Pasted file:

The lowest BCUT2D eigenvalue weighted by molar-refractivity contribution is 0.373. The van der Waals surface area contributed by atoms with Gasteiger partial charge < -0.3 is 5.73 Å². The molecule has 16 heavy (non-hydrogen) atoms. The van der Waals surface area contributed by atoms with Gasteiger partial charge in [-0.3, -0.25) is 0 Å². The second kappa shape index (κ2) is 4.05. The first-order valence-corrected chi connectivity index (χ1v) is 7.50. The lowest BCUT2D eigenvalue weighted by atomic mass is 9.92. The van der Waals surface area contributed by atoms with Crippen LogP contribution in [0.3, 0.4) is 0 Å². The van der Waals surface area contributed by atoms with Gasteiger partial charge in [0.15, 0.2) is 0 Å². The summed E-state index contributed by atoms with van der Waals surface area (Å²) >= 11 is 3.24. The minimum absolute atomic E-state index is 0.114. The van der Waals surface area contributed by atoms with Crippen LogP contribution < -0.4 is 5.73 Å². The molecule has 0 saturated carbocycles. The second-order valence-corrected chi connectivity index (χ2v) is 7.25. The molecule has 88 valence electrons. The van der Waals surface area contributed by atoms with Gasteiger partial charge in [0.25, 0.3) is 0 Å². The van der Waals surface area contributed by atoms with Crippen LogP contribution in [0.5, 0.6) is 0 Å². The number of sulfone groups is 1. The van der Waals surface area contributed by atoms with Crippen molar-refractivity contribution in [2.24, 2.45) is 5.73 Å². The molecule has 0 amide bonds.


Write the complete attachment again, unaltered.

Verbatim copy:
The lowest BCUT2D eigenvalue weighted by molar-refractivity contribution is 0.373. The van der Waals surface area contributed by atoms with Gasteiger partial charge < -0.3 is 5.73 Å². The molecule has 16 heavy (non-hydrogen) atoms. The van der Waals surface area contributed by atoms with Gasteiger partial charge in [-0.3, -0.25) is 0 Å². The second kappa shape index (κ2) is 4.05. The first-order valence-corrected chi connectivity index (χ1v) is 7.50. The lowest BCUT2D eigenvalue weighted by atomic mass is 9.92. The van der Waals surface area contributed by atoms with Crippen LogP contribution in [0.3, 0.4) is 0 Å². The van der Waals surface area contributed by atoms with Gasteiger partial charge in [0.15, 0.2) is 0 Å². The summed E-state index contributed by atoms with van der Waals surface area (Å²) >= 11 is 3.24. The minimum absolute atomic E-state index is 0.114. The van der Waals surface area contributed by atoms with Crippen LogP contribution < -0.4 is 5.73 Å². The molecule has 0 saturated carbocycles. The second-order valence-corrected chi connectivity index (χ2v) is 7.25. The molecule has 88 valence electrons. The van der Waals surface area contributed by atoms with Gasteiger partial charge in [0.25, 0.3) is 0 Å². The van der Waals surface area contributed by atoms with Crippen LogP contribution in [0.5, 0.6) is 0 Å². The number of sulfone groups is 1. The van der Waals surface area contributed by atoms with Crippen molar-refractivity contribution in [2.24, 2.45) is 5.73 Å². The molecule has 0 amide bonds.